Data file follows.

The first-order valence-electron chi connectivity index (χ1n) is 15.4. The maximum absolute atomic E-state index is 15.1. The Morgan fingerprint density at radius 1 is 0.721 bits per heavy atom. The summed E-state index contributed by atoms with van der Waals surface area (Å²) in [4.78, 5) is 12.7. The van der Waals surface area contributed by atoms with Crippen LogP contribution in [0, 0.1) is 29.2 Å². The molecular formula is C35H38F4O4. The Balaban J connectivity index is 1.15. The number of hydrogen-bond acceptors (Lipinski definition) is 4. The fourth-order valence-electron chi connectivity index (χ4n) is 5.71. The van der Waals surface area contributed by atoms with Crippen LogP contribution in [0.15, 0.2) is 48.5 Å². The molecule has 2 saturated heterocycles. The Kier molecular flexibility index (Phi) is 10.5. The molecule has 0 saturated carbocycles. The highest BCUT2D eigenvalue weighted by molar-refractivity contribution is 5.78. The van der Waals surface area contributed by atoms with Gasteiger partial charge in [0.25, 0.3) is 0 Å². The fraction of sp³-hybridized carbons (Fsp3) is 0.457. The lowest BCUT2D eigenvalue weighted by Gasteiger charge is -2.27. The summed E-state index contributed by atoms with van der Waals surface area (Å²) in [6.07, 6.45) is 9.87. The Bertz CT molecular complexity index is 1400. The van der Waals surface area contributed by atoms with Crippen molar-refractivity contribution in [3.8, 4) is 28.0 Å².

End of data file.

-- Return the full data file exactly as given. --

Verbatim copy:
The first-order valence-electron chi connectivity index (χ1n) is 15.4. The maximum absolute atomic E-state index is 15.1. The Morgan fingerprint density at radius 1 is 0.721 bits per heavy atom. The summed E-state index contributed by atoms with van der Waals surface area (Å²) in [4.78, 5) is 12.7. The van der Waals surface area contributed by atoms with Crippen LogP contribution in [0, 0.1) is 29.2 Å². The molecular formula is C35H38F4O4. The Balaban J connectivity index is 1.15. The number of hydrogen-bond acceptors (Lipinski definition) is 4. The fourth-order valence-electron chi connectivity index (χ4n) is 5.71. The van der Waals surface area contributed by atoms with Crippen LogP contribution in [0.15, 0.2) is 48.5 Å². The molecule has 2 saturated heterocycles. The Kier molecular flexibility index (Phi) is 10.5. The molecule has 0 saturated carbocycles. The highest BCUT2D eigenvalue weighted by molar-refractivity contribution is 5.78. The van der Waals surface area contributed by atoms with Gasteiger partial charge in [0.25, 0.3) is 0 Å². The fraction of sp³-hybridized carbons (Fsp3) is 0.457. The lowest BCUT2D eigenvalue weighted by Gasteiger charge is -2.27. The summed E-state index contributed by atoms with van der Waals surface area (Å²) in [6.07, 6.45) is 9.87. The Bertz CT molecular complexity index is 1400. The van der Waals surface area contributed by atoms with Crippen molar-refractivity contribution in [3.8, 4) is 28.0 Å².